It’s time for some maintenance on my lathe. Everything is working, but over the last ten years the slop in the cross-slide has been progressively increasing and now exceeds 0.5 mm which is a bother.
Figure 1. HQ800 Lathe Mill
A lathe is one of the few machines that can make another lathe. This is really handy for maintenance provided that the machine is not critically crippled. The key here is to find stuff that is on its way out and make a replacement before the part actually fails. Maintenance should precede and preclude repair.
All of the jibs have plenty of adjustment and I tweak these from time to time to ensure an easy action with no perceivable play in the carriage and the cross slide. I will define ‘slop’ as axial movement in the line of the feed and ‘play’ as lateral movement or rotation perpendicular to the feed (but note that there are other terms such as back-lash that are also applicable).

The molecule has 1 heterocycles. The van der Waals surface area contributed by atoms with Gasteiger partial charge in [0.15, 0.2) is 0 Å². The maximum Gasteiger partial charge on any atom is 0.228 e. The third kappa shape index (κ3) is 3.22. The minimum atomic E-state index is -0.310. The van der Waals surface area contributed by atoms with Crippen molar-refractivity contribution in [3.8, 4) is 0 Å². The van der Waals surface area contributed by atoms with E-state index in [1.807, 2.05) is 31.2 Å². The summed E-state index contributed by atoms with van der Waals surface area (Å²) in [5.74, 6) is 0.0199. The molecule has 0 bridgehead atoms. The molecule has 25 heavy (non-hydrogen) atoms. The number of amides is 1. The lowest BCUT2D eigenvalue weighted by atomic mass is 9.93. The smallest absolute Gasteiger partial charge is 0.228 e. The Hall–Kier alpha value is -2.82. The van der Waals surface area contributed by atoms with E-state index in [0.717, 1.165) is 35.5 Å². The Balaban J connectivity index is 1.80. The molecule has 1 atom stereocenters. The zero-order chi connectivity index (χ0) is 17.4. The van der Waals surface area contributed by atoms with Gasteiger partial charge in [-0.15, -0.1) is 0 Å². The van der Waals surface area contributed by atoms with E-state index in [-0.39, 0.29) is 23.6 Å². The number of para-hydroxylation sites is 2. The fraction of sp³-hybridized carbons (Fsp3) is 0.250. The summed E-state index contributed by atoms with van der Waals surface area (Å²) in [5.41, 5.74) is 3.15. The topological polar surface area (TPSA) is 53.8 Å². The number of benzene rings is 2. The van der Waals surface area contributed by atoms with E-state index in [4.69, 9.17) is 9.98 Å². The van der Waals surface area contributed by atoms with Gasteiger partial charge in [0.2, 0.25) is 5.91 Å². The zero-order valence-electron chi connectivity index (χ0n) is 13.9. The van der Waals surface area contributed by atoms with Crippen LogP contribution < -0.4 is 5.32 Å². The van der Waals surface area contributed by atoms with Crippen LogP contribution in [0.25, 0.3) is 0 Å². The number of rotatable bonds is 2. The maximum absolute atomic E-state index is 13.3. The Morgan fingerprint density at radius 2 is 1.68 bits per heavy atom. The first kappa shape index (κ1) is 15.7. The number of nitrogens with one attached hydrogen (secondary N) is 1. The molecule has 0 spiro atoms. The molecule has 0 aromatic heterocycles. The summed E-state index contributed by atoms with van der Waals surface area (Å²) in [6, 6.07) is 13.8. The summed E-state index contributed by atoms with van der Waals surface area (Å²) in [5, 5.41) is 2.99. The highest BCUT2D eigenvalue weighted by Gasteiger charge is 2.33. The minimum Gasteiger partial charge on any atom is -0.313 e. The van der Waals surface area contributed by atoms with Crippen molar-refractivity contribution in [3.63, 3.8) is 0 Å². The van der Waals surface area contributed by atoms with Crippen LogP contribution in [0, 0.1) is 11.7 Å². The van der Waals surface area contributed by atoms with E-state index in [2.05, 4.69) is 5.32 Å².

Almost every machine has some slop and play. The standard method for dealing with slop it is to ensure that the feed is always positively engaged. Play is addressed by adjusting the jibs. For non-active drives both can be addressed by simply locking the moving component to its respective bed.
To machine in the presence of slop if we’re right hand turning (tool moving from the right to the left towards the chuck) and have just completed a cut, then we back off the cross-slide somewhat more than the slop, return the carriage for the next cut, feed in the cross slide, and take the next cut. For a roughing cut some folk won’t back off at all and will simply return the carriage with the chuck drive still engaged. While this is very time efficient it risks a poor surface finish (hopeless for accurate measurements) and blunting or chipping the tool because most right hand turning tools are not ground to cut to the right.
Figure 2. Right Hand Turning with Slop
(Proceed Left to Right, Top to Bottom)